February 18, 2019

True Grit in LA

True Grit in LA

Warren Grimes

With four conference games left, Stanford is now in sole possession of second place in the conference, pending the outcome of the Oregon/Oregon State game.  The demoralizing 40 point loss to Oregon did not take the fight out of this team.  In Los Angeles, Alanna Smith and her mates played hard and, at least on occasion, very well.  The 14-point win against UCLA came despite erratic offensive efficiency (Stanford shot only 28% from distance).   The 2-point USC win was a remarkable comeback, with the result in doubt until USC’s last second shot missed the mark. 

The last games of a conference season are intensely fought.  Each team is in late season form, fighting for the best possible seed.  Conference coaches are playing an opponent for a second time and have honed their defense.  Against a top team like Stanford, every opponent is hungry for a signature victory that could give them a ticket to the big dance, or a higher seed in the conference tournament.  So yes, Stanford’s irregular offensive performance can be attributed to its own subpar efforts, but it is also related to enhanced and refined defensive schemes by skilled opponents, and to the level of intensity that opponents bring.

Stanford’s defensive efforts continue to impress.  Over the last four games, Stanford has given up an average of 62.5 points per game (if Oregon’s 88 point performance is excluded, the average drops to 54 points per game).  Playing the same four teams during the same period, Cal  has given up an average of over 88 points per game, or roughly 26 points per game more than Stanford.  Solid defense requires communication and team work, so the entire Stanford squad deserves credit for this effort.  Individuals still stand out, including Alanna Smith for her blocks, DiJonai Carrington for her defensive boards, and the Hull twins for their focused defensive intensity and steals.  The Hull twins are steal leaders, but fall short of Anna Wilson’s .075 steals per minute, the highest rate on the team. 

So what’s with the offense?  During the LA weekend, the team shot 31% from distance.  That’s not a horrible percentage, but its down from the 35.5% season average, and almost certainly not enough to excel in the upcoming tournaments.  Maya Dodson’s renewed absence made Stanford more vulnerable to a defense focused on perimeter drives and outside shooting.  The more the inside game thrives, the greater the opportunity for outside shooters to gain a rhythm.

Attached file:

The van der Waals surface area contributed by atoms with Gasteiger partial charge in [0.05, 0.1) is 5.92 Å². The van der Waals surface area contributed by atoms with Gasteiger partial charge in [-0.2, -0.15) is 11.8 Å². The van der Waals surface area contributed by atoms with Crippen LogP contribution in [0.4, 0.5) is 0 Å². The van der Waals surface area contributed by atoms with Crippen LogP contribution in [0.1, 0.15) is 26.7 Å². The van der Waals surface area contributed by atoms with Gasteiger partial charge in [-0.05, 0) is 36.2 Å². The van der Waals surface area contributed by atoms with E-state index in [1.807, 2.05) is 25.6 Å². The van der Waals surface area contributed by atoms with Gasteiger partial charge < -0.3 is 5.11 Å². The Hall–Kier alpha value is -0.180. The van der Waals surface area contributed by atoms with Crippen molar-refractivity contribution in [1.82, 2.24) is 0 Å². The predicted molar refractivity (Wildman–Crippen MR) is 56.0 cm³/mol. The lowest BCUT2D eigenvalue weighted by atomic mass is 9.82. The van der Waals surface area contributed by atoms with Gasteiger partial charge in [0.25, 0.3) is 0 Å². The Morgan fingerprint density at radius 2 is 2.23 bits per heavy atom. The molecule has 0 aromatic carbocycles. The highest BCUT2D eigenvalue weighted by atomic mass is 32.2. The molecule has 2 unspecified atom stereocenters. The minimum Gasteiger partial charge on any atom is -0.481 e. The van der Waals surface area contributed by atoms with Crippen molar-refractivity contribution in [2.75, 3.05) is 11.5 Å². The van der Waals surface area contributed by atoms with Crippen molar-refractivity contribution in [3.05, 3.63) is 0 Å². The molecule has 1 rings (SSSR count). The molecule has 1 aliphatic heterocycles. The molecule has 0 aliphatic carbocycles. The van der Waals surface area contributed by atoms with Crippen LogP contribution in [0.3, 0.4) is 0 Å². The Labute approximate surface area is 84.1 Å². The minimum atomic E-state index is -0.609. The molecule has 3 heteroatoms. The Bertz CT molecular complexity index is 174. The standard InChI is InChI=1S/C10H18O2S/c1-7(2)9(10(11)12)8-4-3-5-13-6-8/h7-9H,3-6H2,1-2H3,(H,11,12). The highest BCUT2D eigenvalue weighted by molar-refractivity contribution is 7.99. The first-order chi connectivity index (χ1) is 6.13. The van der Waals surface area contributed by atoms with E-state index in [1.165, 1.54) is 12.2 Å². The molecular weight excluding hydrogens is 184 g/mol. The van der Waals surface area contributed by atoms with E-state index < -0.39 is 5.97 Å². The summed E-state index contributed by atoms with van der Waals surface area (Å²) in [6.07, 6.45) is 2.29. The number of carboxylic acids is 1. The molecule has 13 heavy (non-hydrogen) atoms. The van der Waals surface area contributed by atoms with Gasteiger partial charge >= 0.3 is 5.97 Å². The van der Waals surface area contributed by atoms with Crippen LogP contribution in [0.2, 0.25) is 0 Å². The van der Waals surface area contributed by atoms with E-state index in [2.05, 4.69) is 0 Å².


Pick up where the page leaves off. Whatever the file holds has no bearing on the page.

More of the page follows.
Aside from Maya Dodson returning and building on her prior efforts, more playing time for Lexie Hull could help.  For the L.A. weekend, Lexie was 2-4 from distance and, for the season, the freshman’s 38.5% distance shooting rate is now the second  highest on the team.  Lexie Hull continues to impress with her rebounding (on a per minute basis, Lexie is the third best on the team behind Smith and Carrington).  The Hull sisters are also the team’s best free throw shooters, but have so far been unsuccessful in drawing a lot of fouls.  Depending on matchups, Stanford’s strongest offensive lineup could be Smith, Carrington, the two Hulls, and Williams.  This group may lack height and strength underneath, but it includes the team’s three best rebounders, its best three point shooters, and the finesse and defensive moxie that can lead to transition buckets.   

The big three (Alanna Smith, Kiana Williams and DiJonai Carrington) proved their moxie over the weekend.  They were responsible for the grit that was demonstrated against a USC team that led, frequently by double digits, for most of the game.  Smith won the conference POW award, deservedly as she averaged 22.5 points and 12.5 boards for the weekend. 

Meanwhile, two other Stanford guards have the potential for breakout games: Jenna Brown and Anna Wilson could be pivotal in providing bench points and defense.  Brown has the second highest assists per minute rate while Wilson leads the team in thefts per minute and does well on assists.  To gain more playing time, each needs to score more points. 

The team’s toughest remaining conference opponent is ASU this coming weekend.  Stanford needs the Ws, but, even more, it needs the opportunity to improve its offensive efficiency. 

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